ILLUSTRATION FEATURE Twitter in a Time of Isolation

Navigating the pros and cons of social media can be a challenge. Here artist/illustrator Bonnie Helen Hawkins relates how a Twitter project galvanised her work, and reached out across the creative sphere. 

When I accidentally illustrated my first book back in 2017, I was a social media novice, without either a Twitter or Instagram account. Being of a certain age and a working mum, social media was something of a foreign country to me. I knew it was there but had only visited it once or twice – I simply did not speak the language. In all fairness my background in fine art was a very face-to-face business - I was working with people I knew, could meet and talk to every day, so social media just passed me by.

But after completing A Pocketful of Crows written by Joanne Harris and published by Orion, Joanne actively encouraged me to open a Twitter account and finally join the 21st century! At the same time my marriage was breaking up, so I was feeling completely dissolute, depressed and isolated, in many ways not unlike lots of people during this current global crisis.

But what to do when you are feeling lonely and your world is crashing down? With my private life falling apart, I desperately needed to reach outside myself, find new friends and see if creativity could help me shake off depression.

Well the only thing I’m good at is drawing, so I decided to use Twitter to reach out beyond myself, thus the crazy 52 Crows project was born.

Several people warned me that Twitter was a damaging platform, full of free roaming trolls just waiting for a novice like me to fall prey to their negative, corrosive criticisms, and maybe that’s true. But I believed Twitter could be used for something positive - after all, the revolution in communication should bring people together, not push us apart. So, after one particularly exhausting Christmas I devised the 52 Crows project and bravely posted it on my newly-formed Twitter account in the new year of 2018.

The basic plan was for me to draw and post a crow or raven-inspired illustration every Monday for a whole year. Yes, I know it’s a crazy idea, and if I was doing it by myself I would give up within a few weeks, so I invited complete strangers to help me by writing short stories (max 600 words) that would accompany each illustration over the course of the year. In this way the project would encourage creativity, help me out of my depression and build bridges between people. Something we all need to do now.

The way it worked was that the writers could send me either a crow story, poem or snippet of folklore to accompany each illustration. Sometimes I posted an illustration first and hoped writers would be inspired by it, and sometimes it was the other way around: writers would send me a story as the starting point. Both illustration and story were posted on my blog but could also be shared on the writer’s website if they desired. The idea was that by the end of the year 53 people will have collaborated in this arts and literature project, myself and 52 writers.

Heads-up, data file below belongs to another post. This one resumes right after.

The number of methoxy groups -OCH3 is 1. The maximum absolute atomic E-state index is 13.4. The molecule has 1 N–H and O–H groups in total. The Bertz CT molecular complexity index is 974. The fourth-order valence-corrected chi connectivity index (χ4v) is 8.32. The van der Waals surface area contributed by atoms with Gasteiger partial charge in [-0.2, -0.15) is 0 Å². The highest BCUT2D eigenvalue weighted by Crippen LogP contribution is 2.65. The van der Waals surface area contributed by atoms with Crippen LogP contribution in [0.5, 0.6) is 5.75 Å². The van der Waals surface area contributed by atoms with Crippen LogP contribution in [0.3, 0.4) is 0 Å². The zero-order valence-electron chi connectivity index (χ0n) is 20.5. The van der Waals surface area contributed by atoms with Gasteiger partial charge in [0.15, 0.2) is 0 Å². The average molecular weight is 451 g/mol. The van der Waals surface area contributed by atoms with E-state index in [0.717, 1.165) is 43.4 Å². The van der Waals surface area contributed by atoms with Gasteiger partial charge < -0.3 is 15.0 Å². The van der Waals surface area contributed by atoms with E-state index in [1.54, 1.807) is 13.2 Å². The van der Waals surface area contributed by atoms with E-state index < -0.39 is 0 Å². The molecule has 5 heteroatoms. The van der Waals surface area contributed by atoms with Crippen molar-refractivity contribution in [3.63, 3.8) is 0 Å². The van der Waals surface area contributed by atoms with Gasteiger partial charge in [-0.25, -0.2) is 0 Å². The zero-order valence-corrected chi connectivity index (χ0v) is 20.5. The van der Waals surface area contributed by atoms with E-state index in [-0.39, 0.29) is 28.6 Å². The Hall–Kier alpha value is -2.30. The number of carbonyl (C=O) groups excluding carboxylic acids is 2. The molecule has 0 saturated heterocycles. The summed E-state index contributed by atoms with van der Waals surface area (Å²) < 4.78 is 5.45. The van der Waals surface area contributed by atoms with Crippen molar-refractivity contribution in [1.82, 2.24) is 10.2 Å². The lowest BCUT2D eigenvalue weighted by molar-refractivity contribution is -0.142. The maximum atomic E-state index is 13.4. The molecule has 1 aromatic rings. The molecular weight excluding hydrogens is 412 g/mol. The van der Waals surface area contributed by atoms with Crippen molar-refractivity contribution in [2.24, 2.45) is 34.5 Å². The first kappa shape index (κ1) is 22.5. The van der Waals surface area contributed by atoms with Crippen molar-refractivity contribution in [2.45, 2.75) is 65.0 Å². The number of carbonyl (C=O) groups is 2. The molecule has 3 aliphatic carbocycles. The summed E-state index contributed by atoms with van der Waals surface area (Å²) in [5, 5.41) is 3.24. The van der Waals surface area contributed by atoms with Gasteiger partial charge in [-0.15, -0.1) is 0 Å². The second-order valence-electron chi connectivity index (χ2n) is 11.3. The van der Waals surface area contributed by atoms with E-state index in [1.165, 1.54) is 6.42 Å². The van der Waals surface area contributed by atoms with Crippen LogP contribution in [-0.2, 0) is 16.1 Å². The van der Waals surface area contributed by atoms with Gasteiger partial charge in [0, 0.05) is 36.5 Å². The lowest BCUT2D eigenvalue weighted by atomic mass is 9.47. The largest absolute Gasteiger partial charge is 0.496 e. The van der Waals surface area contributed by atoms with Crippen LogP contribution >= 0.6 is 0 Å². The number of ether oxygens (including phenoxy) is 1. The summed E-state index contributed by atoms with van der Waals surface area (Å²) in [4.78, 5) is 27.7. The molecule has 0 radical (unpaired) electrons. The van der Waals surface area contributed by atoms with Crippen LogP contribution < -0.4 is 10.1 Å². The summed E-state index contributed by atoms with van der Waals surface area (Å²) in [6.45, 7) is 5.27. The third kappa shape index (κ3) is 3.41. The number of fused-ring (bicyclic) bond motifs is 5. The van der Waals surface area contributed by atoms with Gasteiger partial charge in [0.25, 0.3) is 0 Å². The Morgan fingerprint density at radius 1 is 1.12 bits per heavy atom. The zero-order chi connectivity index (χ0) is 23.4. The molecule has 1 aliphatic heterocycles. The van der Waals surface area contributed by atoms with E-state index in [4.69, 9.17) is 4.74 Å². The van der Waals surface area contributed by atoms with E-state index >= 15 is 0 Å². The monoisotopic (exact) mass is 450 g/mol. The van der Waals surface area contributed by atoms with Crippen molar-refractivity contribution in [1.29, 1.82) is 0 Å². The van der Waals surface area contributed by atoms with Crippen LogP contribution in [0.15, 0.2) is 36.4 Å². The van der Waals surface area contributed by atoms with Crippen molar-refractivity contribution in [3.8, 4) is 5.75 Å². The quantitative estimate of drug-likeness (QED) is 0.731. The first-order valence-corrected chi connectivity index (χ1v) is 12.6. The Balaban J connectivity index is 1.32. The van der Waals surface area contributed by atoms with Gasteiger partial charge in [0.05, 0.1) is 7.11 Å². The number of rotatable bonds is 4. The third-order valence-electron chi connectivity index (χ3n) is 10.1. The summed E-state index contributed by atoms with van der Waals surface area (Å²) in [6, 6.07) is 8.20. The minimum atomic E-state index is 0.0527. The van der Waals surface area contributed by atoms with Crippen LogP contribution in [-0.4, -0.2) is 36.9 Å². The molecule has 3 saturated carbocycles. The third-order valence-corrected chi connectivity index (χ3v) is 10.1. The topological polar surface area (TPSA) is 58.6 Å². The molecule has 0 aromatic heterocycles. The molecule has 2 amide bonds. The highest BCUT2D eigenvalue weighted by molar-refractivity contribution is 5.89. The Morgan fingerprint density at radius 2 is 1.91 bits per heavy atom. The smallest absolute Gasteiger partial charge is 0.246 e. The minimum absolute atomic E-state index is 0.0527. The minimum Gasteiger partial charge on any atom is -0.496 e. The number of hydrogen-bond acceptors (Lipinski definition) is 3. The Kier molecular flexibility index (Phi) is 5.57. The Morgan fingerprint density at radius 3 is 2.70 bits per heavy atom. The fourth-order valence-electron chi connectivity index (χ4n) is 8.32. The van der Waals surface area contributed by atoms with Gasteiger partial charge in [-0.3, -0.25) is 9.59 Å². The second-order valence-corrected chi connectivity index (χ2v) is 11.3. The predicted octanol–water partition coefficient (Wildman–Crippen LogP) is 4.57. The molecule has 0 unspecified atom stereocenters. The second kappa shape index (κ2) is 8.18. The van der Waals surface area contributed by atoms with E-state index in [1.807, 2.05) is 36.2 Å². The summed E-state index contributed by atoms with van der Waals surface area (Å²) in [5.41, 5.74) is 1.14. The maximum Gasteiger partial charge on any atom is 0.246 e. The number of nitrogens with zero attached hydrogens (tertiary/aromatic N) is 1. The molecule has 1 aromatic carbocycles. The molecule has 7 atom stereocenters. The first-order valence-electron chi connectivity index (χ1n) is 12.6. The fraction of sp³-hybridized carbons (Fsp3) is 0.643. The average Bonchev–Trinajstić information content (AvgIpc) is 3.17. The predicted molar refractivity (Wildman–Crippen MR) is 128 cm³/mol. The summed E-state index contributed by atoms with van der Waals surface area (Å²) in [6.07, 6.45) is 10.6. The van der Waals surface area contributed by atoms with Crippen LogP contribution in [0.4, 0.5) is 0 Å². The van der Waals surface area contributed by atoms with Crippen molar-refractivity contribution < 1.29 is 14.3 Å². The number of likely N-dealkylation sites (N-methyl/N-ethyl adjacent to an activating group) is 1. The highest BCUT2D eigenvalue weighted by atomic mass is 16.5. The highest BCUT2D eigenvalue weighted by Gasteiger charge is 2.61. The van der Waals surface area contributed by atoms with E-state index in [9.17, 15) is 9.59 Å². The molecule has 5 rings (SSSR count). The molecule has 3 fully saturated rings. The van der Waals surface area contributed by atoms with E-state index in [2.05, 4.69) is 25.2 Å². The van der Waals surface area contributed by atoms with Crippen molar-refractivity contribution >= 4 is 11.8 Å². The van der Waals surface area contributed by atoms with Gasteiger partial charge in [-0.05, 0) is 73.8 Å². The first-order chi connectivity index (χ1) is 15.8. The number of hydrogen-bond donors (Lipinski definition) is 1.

The experience was overwhelmingly good, I received nothing but support and kindness from those people that wrote to me. The stories were very diverse and included genres such as fantasy, folklore and fiction. Several of the writers were from the UK but I had contributions from around the world.

Favourite pencils - Staedtler Mars Lumograph B and Blackwing 602

Although I only actually managed 48 illustrations - moving house caused some problems - I’m still really proud of this project and happy that I embarked on it. Not only did my drawing skills improve but now I am much more confident in collaborating with other people from a distance.

More importantly, 52 Crows has allowed me to make friends across the world. I'm still in regular contact with some of the writers, and although I may never meet many of them I consider them friends.

In these difficult times when many of us are feeling afraid and isolated, maybe a few crazy ideas like this is just the help we need to keep our creativity and communities alive.


Bonnie Helen Hawkins has spent most of her career working in fine art, however, an encounter with author Joanne Harris in 2017 brought about a change of direction and media. She now splits her time between highly detailed illustrations, usually in watercolour and pencil, and large scale dramatic expressive oil paintings.

Bonnie has just completed a third book Orfeia written by Joanne Harris and due for release by Orion, autumn 2020.
Twitter: @BHHillustration

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